Monday, 13 May 2013

Book Review: "Spotlight on Learning Styles" by Marjorie Rosenberg (Delta)

Spotlight on Learning Styles
Teacher strategies for learner success
Marjorie Rosenberg
Delta Publishing 2013

ISBN: 9781905085712
Sample blurb: "Spotlight on Learning Styles focuses on how we learn rather than what we learn. It sheds light on our personal learning preferences and what we can do to learn and to teach more successfully..."

It's always fun to review titles in the Delta Teacher Development Series, and recently The Company Words Keep, Teaching Online and Digital Play have all come favourably under the ELT Resources Review's critical fingers.

Spotlight on Learning Styles is no exception, although this one is even more succulent because some tend to find its premises funny ha-ha or even funny-peculiar in addition to simply 'fun'.

For in considering learning styles we are edging inexorably towards the shadowy extremes of mainstream teaching precepts and principles. Most of us are perfectly happy to  incorporate as wide a variety of learning activities as possible into our lessons, but some of us are unable to take the more left-of-centre ideas on board, either personally or in their professional context. So be it.

Read on and you too can decide whether this particular volume by Marjorie Rosenberg, whose interests also include Neuro-Linguistic Programming (NLP), is right for your particular teaching and learning style. "The book," we are told, "... provides opportunities for us all to step outside our 'comfort zones', multiplying our possibilities for success." You have been warned!

Personally, I enjoyed doing a very lively 'learning styles' session outside in a park as part of a TEFL Certificate course I used to run, so I'm a fan, within reason. Anyway...

Spotlight on Learning Styles is divided into three sections.

The first part covers the theory of preferred ways of learning, and how they affect how learners learn and teachers teach. The aim is to include and motivate all students as fully as possible in the learning experience  through a wide range of different activities covering the famous audio, visual and kinesthetic learning preferences.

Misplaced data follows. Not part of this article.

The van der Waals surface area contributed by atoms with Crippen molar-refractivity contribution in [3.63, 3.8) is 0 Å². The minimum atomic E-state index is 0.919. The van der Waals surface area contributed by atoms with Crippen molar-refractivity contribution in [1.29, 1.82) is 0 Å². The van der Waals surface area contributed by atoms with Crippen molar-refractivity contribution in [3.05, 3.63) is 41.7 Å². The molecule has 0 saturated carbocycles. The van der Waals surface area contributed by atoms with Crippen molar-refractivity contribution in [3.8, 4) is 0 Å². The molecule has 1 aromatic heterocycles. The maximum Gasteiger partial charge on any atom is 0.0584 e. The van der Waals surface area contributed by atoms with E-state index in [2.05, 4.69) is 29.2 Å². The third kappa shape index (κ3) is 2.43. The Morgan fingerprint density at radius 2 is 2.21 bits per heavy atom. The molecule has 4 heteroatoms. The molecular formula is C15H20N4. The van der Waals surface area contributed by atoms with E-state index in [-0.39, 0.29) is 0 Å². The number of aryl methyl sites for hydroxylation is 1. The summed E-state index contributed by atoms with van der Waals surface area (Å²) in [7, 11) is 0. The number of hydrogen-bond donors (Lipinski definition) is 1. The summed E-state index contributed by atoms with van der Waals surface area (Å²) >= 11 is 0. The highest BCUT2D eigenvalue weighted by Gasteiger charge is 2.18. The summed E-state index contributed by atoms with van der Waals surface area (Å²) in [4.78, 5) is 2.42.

We're also introduced to the fascinating Global-Analytic model, and the abstract and concrete ways in which students perceive, process and store information about the world around them, all of which have ramifications in the teaching and learning process.

The second section, and the guts of the book, is a large number of inventive activities focusing in turn on all of the approaches covered in part 1. This includes an introductory mini-section for determining what our learners' styles actually are, although a fairly good level of English would be required to actually perform this activity competently.

Then come the main activities. Under the Visual, Auditory and Kinaesthetic learning styles category we have activities for Visual, Auditory, Kinaesthetic emotional, Kinaesthetic motoric and Mixed VAK learners. In the Global-Analytic learning styles category there are Global, Analytic and Mixed Global-Analytic activities. And  for the Mind Organisation learning styles part, Flexible friends, Expert investigators, Power planners, Radical reformers and Mixed mind organisation learners are all taken care of admirably.

If this is all making your tiny minds boggle, I can only empathise. But my aim isn't to explain all of these terms - that's what the book's for. Rather it's to give you a taster of this undeniably intriguing field in case you want to take your studies, and indeed your teaching, further down this subtly shining path.

The last section is, appropriately, a Further... section - further approaches, further applications, further activities and further reading for those who want to pursue it, well, further.

Now this is all well and good, but whether you actually believe it all, or, alternatively, can realistically envisage using these activities in your classes is another matter. It very much depends, vitally, on you as a teacher, the openness of your learners to new ideas, and of course the philosophy of the teaching establishment you work for. If nothing else, Spotlight on Learning Styles should allow you to understand where you stand as far as that is concerned.

I only wish I had the patience, err, the time to tell you about some of the wonderful activities the author has imagined and what a fun, lively lesson it would be that included one or more of them to complement the rest of the session. But I haven't (I think I'm an impulsive-expressive learner, if such a thing exists), so I'll leave you with some page shots to give you a tiny idea and encourage you to at least check out this title in the book shop or on-line if you feel it could be for you.

In the world of English teaching, the teacher is often remembered more than what was taught, and often for the wrong reasons; by incorporating some of these activities into your lessons you should be able to have both and for the right ones!


Sab Will is, or has been, a freelance teacher, teacher trainer, director of studies, ELT writer, fanatical blogger, Facebook freak and website weirdo. He is also a well-known street photographer, abstract artist, poet and Paris city chronicler. The 'well-known' bit only applies to those who know him well, however.
Hotch Potch English: 'The ELT Resources Review Blog' ~ Book Review: "Spotlight on Learning Styles"
© 2013 Sab Will / Hotch Potch English

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